Prom: Fun, Stress — or Both?
Gina can’t believe that she almost sat out her senior prom. It’s true that things started out badly: She’d asked Chris — her secret crush — to be her date and he’d said no. Then a girl she thought was her friend started telling everyone how Chris had turned her down. The final straw was when the store where she worked closed, leaving her without the money to buy the dress she wanted. Gina decided it was all a sign she shouldn’t go.
Gina’s friends finally persuaded her to borrow a dress from her cousin and go with them. She ended up spending most of the evening with Chris, who’d turned down dates because he wanted to go with his friends instead.
Prom can be one of the most important events in your high school experience — a special night to look forward to for months beforehand. For some people, though, prom can seem like just another reason to worry and feel stressed out. Even people who are looking forward to it can feel nervous.
Here are some strategies for overcoming prom pressure.
Prom doesn’t have to cost a fortune. Here are a few less expensive options:
- Rent tuxedos or dresses or pay for them in installments.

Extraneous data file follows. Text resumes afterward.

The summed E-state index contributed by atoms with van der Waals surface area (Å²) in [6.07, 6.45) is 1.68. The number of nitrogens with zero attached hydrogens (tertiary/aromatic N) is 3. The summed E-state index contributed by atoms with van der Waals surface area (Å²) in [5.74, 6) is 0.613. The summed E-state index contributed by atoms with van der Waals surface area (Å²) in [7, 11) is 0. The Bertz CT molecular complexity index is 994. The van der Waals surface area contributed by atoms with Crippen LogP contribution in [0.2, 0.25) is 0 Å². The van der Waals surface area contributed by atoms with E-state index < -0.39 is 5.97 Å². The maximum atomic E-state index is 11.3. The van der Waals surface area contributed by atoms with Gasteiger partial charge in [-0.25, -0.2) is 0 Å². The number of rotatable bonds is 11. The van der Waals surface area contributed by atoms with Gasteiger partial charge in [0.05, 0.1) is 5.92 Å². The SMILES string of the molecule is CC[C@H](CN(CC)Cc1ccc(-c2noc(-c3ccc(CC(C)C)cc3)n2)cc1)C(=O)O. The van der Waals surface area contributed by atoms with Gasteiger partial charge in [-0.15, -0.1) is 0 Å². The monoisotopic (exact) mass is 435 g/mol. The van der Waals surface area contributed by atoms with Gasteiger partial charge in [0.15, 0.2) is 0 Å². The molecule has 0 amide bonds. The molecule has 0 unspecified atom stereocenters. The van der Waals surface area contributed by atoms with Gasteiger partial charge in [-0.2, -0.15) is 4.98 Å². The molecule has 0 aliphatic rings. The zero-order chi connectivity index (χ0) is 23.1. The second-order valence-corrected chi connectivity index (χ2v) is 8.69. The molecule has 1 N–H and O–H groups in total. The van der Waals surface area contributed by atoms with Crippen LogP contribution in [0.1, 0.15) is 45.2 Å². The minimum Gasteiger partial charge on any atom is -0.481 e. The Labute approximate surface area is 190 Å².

- Shop online or at thrift stores to get style on the cheap.
- Borrow clothes from older siblings or cousins.
- If you can’t afford a trip to a beauty salon, team up with a friend to be each other’s stylists. Treat yourselves to some new beauty supplies, then spend the afternoon getting ready.
- Instead of an expensive restaurant, meet up at a friend’s place for some home cooking or opt for a romantic picnic dinner in the park.
If you’re going with a date, talk beforehand about what’s important to both of you. That way you’ll have some idea of where you should spend your money. And one person shouldn’t feel pressure to pay for everything. Lots of couples prefer to share the expenses so both people have a choice in what the plans are.
If you need to ask a parent or other family member for help with your finances, offer to make up the cash by doing chores around the house like mowing the lawn, doing the dishes, or babysitting your little brother or sister.
Sometimes parents are happy to help with certain expenses. For example, parents who pool together to get a limo for the group don’t have to worry about everyone getting home safely.
For some people, the biggest prom worry is asking and being asked: It’s natural to stress out about gathering the courage to invite that special someone — and to worry you might be turned down.